Life Insurance Corporation of India can now go ahead with its proposed Rs 1.5 lakh crore funding of the Indian Railways, with a finance ministry clarification effectively nullifying the sector regulator’s concerns and demand for sovereign guarantee for the investment.
The state-run insurer had signed a memorandum of understanding two years ago to invest in the railways through bonds issued by the Indian Railway Finance Corporation (IRFC). But since this would take LIC’s exposure to more than 25% of IRFC’s net worth — it has to keep the investment within that limit in any company involved in infrastructure, debt and equity included —the insurance regulator demanded explicit government guarantee for the bonds and a gazette notification classifying these asspecial securities, like oil bonds.
On November 23, the finance ministry issued an order, clarifying that the IRFC bonds can be treated as approved security for investment above the exposure limits. It didn’t offer any government guarantee on the bonds, but said the bonds were covered by Section 2(3) of the Insurance Act under which the repayment is charged on the revenue of the railway ministry.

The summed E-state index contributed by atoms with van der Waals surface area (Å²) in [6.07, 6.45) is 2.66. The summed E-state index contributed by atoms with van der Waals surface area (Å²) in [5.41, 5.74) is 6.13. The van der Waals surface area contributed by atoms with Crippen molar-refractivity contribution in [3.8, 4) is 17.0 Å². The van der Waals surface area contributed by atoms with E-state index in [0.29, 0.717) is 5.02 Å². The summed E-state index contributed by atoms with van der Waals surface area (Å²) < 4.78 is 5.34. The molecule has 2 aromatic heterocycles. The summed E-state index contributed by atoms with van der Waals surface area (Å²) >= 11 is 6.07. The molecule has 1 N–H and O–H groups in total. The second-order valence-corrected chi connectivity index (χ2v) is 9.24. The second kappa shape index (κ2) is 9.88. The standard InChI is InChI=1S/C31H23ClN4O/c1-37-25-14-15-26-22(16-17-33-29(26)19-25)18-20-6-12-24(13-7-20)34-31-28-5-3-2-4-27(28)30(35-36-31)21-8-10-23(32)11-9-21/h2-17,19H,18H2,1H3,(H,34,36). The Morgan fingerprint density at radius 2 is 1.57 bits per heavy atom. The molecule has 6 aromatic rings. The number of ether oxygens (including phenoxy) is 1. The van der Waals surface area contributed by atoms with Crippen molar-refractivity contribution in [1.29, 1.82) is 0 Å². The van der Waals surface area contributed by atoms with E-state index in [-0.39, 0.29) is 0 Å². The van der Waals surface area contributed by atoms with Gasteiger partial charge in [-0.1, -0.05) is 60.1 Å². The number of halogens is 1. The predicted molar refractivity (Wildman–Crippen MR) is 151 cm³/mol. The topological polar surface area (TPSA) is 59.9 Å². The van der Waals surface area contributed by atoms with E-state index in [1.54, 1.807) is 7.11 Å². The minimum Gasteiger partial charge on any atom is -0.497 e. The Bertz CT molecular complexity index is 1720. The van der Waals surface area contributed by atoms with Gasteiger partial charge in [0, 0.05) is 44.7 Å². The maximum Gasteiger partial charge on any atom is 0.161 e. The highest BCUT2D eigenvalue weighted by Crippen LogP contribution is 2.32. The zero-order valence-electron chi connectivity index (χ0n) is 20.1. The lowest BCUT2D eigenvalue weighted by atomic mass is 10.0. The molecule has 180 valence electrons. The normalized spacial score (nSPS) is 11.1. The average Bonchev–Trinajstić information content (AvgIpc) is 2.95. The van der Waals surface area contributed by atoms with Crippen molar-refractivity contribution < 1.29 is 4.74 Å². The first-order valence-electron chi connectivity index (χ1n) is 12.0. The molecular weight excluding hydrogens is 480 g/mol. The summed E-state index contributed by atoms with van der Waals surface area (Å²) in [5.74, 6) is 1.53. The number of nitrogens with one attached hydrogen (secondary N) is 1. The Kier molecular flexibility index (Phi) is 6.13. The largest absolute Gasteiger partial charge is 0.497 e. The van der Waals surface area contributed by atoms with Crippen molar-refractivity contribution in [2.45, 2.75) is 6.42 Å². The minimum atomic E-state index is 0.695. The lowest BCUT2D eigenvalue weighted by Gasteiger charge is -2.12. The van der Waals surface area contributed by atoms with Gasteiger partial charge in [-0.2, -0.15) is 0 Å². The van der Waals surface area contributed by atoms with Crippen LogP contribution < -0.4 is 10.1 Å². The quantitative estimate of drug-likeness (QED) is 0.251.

The railway ministry’s revenue, in turn, is backed by budgetary allocation. The charge on the central government revenue is more than a government guarantee, as it amounts to express intention of the government to pay out the obligation, whereas payment against guarantee will happen only when the guarantee is invoked, the finance ministry said.
The clarification was issued after the railways, Insurance Regulatory and Development Authority of India (Irda), LIC and the finance ministry discussed last week whether this investment in the railways could be classified under approved investment category with higher limits, without any explicit government guarantee.